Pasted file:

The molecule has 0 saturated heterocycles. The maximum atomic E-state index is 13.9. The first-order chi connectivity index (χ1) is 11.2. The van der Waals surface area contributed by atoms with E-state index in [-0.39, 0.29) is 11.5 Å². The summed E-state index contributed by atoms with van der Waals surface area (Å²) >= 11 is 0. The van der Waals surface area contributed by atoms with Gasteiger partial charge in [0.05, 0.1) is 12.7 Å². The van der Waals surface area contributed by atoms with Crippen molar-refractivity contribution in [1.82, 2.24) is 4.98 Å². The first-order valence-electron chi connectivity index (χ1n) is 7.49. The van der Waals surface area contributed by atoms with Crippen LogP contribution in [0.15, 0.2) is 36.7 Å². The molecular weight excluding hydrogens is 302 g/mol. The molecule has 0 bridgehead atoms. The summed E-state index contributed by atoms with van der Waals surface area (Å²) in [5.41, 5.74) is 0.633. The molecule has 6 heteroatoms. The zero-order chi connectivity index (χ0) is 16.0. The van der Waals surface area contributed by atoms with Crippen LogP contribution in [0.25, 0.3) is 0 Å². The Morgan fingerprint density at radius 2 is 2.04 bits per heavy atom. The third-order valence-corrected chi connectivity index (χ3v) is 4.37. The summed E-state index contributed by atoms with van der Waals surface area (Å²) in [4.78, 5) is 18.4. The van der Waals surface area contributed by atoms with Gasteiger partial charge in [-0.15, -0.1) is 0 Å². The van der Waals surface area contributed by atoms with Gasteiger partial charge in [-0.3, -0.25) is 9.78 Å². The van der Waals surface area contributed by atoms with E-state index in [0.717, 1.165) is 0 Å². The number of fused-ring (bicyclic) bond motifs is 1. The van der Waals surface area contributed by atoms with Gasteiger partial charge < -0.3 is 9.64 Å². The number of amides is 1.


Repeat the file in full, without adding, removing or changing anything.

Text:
The molecule has 0 saturated heterocycles. The maximum atomic E-state index is 13.9. The first-order chi connectivity index (χ1) is 11.2. The van der Waals surface area contributed by atoms with E-state index in [-0.39, 0.29) is 11.5 Å². The summed E-state index contributed by atoms with van der Waals surface area (Å²) >= 11 is 0. The van der Waals surface area contributed by atoms with Gasteiger partial charge in [0.05, 0.1) is 12.7 Å². The van der Waals surface area contributed by atoms with Crippen molar-refractivity contribution in [1.82, 2.24) is 4.98 Å². The first-order valence-electron chi connectivity index (χ1n) is 7.49. The van der Waals surface area contributed by atoms with Crippen LogP contribution in [0.15, 0.2) is 36.7 Å². The molecular weight excluding hydrogens is 302 g/mol. The molecule has 0 bridgehead atoms. The summed E-state index contributed by atoms with van der Waals surface area (Å²) in [5.41, 5.74) is 0.633. The molecule has 6 heteroatoms. The zero-order chi connectivity index (χ0) is 16.0. The van der Waals surface area contributed by atoms with Crippen LogP contribution in [0.25, 0.3) is 0 Å². The Morgan fingerprint density at radius 2 is 2.04 bits per heavy atom. The third-order valence-corrected chi connectivity index (χ3v) is 4.37. The summed E-state index contributed by atoms with van der Waals surface area (Å²) in [4.78, 5) is 18.4. The van der Waals surface area contributed by atoms with Gasteiger partial charge in [-0.15, -0.1) is 0 Å². The van der Waals surface area contributed by atoms with Gasteiger partial charge in [-0.3, -0.25) is 9.78 Å². The van der Waals surface area contributed by atoms with E-state index in [0.717, 1.165) is 0 Å². The number of fused-ring (bicyclic) bond motifs is 1. The van der Waals surface area contributed by atoms with Gasteiger partial charge < -0.3 is 9.64 Å². The number of amides is 1.